Do kids ever get bored any more? With all of the screens, games and devices around ... do kids ever have to come up with ways to combat boredom?
Makes you wonder about the importance of play.
I spoke with a Kindergarten teacher a few weeks ago about how much students get to play. She kept stressing that kids simply needed more time to run, jump, stretch, socialize ... and learn.
Later that same day, I spoke to a high school teacher who was concerned that students don't have enough unstructured time to explore different things. She stressed the need to just explore. That sounds sort of like play to me.
Dr. Peter Gray gave a great TEDTalk on this issue a few years ago. He suggested that we (society) have focused too much attention on a school-ish view of child-development -- The important stuff is learned from adults. That's not wrong or bad ... just not complete.
There is so much that students learn from simply playing. Check out his TEDTalk to get more ideas of what play provides.
So ... you're convinced that students need a little more play time? Why not check out the Global School Day of Play. It is slated for February 6, 2019.
Now ... I'm going outside to run, jump, stretch, socialize ... and learn.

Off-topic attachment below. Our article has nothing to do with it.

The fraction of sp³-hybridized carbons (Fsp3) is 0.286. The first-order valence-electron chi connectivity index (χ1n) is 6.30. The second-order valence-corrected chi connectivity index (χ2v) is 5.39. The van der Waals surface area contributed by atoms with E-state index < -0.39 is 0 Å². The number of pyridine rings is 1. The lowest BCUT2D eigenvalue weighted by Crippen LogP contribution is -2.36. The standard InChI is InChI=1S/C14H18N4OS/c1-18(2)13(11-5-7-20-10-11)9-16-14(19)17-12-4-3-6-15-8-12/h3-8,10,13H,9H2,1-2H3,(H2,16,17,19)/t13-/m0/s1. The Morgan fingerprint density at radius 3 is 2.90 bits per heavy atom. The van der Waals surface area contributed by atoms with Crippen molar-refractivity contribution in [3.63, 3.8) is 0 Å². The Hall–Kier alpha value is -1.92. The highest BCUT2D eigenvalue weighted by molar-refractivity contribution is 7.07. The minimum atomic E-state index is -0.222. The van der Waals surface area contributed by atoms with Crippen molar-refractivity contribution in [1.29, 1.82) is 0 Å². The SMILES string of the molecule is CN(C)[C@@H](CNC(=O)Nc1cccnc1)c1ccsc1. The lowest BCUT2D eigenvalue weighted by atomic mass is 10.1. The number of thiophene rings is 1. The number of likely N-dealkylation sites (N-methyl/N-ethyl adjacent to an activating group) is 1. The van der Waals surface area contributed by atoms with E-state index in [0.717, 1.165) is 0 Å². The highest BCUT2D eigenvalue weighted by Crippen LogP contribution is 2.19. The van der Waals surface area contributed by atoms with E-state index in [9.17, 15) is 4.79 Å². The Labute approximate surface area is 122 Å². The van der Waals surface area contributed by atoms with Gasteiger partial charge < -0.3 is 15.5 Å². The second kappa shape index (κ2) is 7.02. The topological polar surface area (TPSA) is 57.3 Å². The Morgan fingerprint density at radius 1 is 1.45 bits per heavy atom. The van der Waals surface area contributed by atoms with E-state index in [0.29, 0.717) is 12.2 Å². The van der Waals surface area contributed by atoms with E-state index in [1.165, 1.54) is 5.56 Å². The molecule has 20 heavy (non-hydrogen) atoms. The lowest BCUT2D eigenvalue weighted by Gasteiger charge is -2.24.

Good Reads: Mission High
Mision High: One School, How Experts Tried to Fail It, and the Students and Teachers Who Made It Triumph by Kristina Rizga
Rizga focuses on a "failing" school in San Francisco and how great it is ... In other words, in spite of the test scores this school is doing so much, so well. So why the disconnect between the NCLB label and the perception of students, teachers and parents?
From the preface:
Later in the book, Rizga highlights a math teacher focusing on conceptual math:This book is about this other, messier, mostly qualitative and largely invisible side of the story about public schools in our national debate. After four years at Mission, I have come to believe that educational reforms won't succeed unless there is greater inclusion of the voices of students and teachers and the use of more complex school-based markers that can give us a much deeper insight into what quality education means and how sustainable change can happen in all struggling schools.
He [Taica] is hoping some foundation will choose Mission High for a pilot program in which teachers will have three classes each day and then spend the remainder of the day looking at student work and planning for the next lesson. "I think the results would be huge, but I'm worried most of the money will go toward computers in every classroom and new textbooks that are aligned with the new Common Core tests."
I am an Educator
New Web Site
We are in the process of rolling out our new web site at www.kisd.org. Stay tuned as we update pages and info with our new look.